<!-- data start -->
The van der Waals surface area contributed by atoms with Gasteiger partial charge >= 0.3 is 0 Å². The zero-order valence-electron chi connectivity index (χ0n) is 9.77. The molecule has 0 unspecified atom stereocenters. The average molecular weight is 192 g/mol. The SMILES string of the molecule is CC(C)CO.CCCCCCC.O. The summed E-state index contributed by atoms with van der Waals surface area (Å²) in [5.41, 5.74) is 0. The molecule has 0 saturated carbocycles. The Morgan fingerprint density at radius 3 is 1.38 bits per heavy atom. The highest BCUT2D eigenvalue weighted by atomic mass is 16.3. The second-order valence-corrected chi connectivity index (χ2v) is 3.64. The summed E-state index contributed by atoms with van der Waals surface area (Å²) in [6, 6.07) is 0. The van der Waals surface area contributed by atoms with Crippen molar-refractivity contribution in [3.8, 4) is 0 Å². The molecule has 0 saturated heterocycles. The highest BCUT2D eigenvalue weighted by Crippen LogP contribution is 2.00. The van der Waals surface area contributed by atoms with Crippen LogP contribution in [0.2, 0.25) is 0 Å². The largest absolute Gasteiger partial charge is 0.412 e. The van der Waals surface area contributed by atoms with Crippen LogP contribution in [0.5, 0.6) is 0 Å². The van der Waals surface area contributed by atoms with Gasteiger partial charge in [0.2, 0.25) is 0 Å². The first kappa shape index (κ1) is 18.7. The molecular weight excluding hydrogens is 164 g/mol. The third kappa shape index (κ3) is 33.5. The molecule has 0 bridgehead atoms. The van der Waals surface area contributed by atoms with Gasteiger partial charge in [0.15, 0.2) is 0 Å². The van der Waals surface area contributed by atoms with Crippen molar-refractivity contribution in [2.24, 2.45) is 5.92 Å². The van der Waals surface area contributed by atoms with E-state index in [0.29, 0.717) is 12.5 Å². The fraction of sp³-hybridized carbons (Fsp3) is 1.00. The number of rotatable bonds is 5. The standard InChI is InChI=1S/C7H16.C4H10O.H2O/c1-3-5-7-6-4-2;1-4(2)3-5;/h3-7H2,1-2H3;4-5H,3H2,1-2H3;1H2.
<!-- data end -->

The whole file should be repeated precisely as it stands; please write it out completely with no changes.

The van der Waals surface area contributed by atoms with Gasteiger partial charge >= 0.3 is 0 Å². The zero-order valence-electron chi connectivity index (χ0n) is 9.77. The molecule has 0 unspecified atom stereocenters. The average molecular weight is 192 g/mol. The SMILES string of the molecule is CC(C)CO.CCCCCCC.O. The summed E-state index contributed by atoms with van der Waals surface area (Å²) in [5.41, 5.74) is 0. The molecule has 0 saturated carbocycles. The Morgan fingerprint density at radius 3 is 1.38 bits per heavy atom. The highest BCUT2D eigenvalue weighted by atomic mass is 16.3. The second-order valence-corrected chi connectivity index (χ2v) is 3.64. The summed E-state index contributed by atoms with van der Waals surface area (Å²) in [6, 6.07) is 0. The van der Waals surface area contributed by atoms with Crippen molar-refractivity contribution in [3.8, 4) is 0 Å². The molecule has 0 saturated heterocycles. The highest BCUT2D eigenvalue weighted by Crippen LogP contribution is 2.00. The van der Waals surface area contributed by atoms with Crippen LogP contribution in [0.2, 0.25) is 0 Å². The largest absolute Gasteiger partial charge is 0.412 e. The van der Waals surface area contributed by atoms with Crippen LogP contribution in [0.5, 0.6) is 0 Å². The van der Waals surface area contributed by atoms with Gasteiger partial charge in [0.2, 0.25) is 0 Å². The first kappa shape index (κ1) is 18.7. The molecular weight excluding hydrogens is 164 g/mol. The third kappa shape index (κ3) is 33.5. The molecule has 0 bridgehead atoms. The van der Waals surface area contributed by atoms with Gasteiger partial charge in [0.15, 0.2) is 0 Å². The van der Waals surface area contributed by atoms with Crippen molar-refractivity contribution in [2.24, 2.45) is 5.92 Å². The van der Waals surface area contributed by atoms with E-state index in [0.29, 0.717) is 12.5 Å². The fraction of sp³-hybridized carbons (Fsp3) is 1.00. The number of rotatable bonds is 5. The standard InChI is InChI=1S/C7H16.C4H10O.H2O/c1-3-5-7-6-4-2;1-4(2)3-5;/h3-7H2,1-2H3;4-5H,3H2,1-2H3;1H2.